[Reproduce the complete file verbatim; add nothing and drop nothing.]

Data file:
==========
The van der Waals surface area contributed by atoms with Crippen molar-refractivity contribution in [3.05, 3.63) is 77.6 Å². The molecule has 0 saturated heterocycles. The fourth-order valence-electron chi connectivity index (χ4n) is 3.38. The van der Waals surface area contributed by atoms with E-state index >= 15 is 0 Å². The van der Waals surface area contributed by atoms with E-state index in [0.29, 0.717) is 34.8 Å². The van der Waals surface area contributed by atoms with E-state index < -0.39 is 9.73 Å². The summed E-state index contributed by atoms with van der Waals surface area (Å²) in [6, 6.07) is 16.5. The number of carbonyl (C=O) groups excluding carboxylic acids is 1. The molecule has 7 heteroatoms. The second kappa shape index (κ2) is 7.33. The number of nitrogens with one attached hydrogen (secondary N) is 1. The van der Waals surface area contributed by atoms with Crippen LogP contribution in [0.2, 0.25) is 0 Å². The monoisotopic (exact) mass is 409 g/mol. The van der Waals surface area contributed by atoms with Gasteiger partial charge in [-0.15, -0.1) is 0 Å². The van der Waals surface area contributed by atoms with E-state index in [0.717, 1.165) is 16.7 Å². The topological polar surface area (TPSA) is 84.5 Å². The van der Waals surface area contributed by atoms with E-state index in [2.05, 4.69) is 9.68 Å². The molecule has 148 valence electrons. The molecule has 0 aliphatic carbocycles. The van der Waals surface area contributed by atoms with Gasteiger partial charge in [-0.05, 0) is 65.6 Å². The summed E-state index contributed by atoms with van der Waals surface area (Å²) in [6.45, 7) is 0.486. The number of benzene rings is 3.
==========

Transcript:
The van der Waals surface area contributed by atoms with Crippen molar-refractivity contribution in [3.05, 3.63) is 77.6 Å². The molecule has 0 saturated heterocycles. The fourth-order valence-electron chi connectivity index (χ4n) is 3.38. The van der Waals surface area contributed by atoms with E-state index >= 15 is 0 Å². The van der Waals surface area contributed by atoms with E-state index in [0.29, 0.717) is 34.8 Å². The van der Waals surface area contributed by atoms with E-state index < -0.39 is 9.73 Å². The summed E-state index contributed by atoms with van der Waals surface area (Å²) in [6, 6.07) is 16.5. The number of carbonyl (C=O) groups excluding carboxylic acids is 1. The molecule has 7 heteroatoms. The second kappa shape index (κ2) is 7.33. The number of nitrogens with one attached hydrogen (secondary N) is 1. The van der Waals surface area contributed by atoms with Crippen LogP contribution in [0.2, 0.25) is 0 Å². The monoisotopic (exact) mass is 409 g/mol. The van der Waals surface area contributed by atoms with Gasteiger partial charge in [-0.15, -0.1) is 0 Å². The van der Waals surface area contributed by atoms with E-state index in [0.717, 1.165) is 16.7 Å². The topological polar surface area (TPSA) is 84.5 Å². The van der Waals surface area contributed by atoms with E-state index in [2.05, 4.69) is 9.68 Å². The molecule has 148 valence electrons. The molecule has 0 aliphatic carbocycles. The van der Waals surface area contributed by atoms with Gasteiger partial charge in [-0.05, 0) is 65.6 Å². The summed E-state index contributed by atoms with van der Waals surface area (Å²) in [6.45, 7) is 0.486. The number of benzene rings is 3.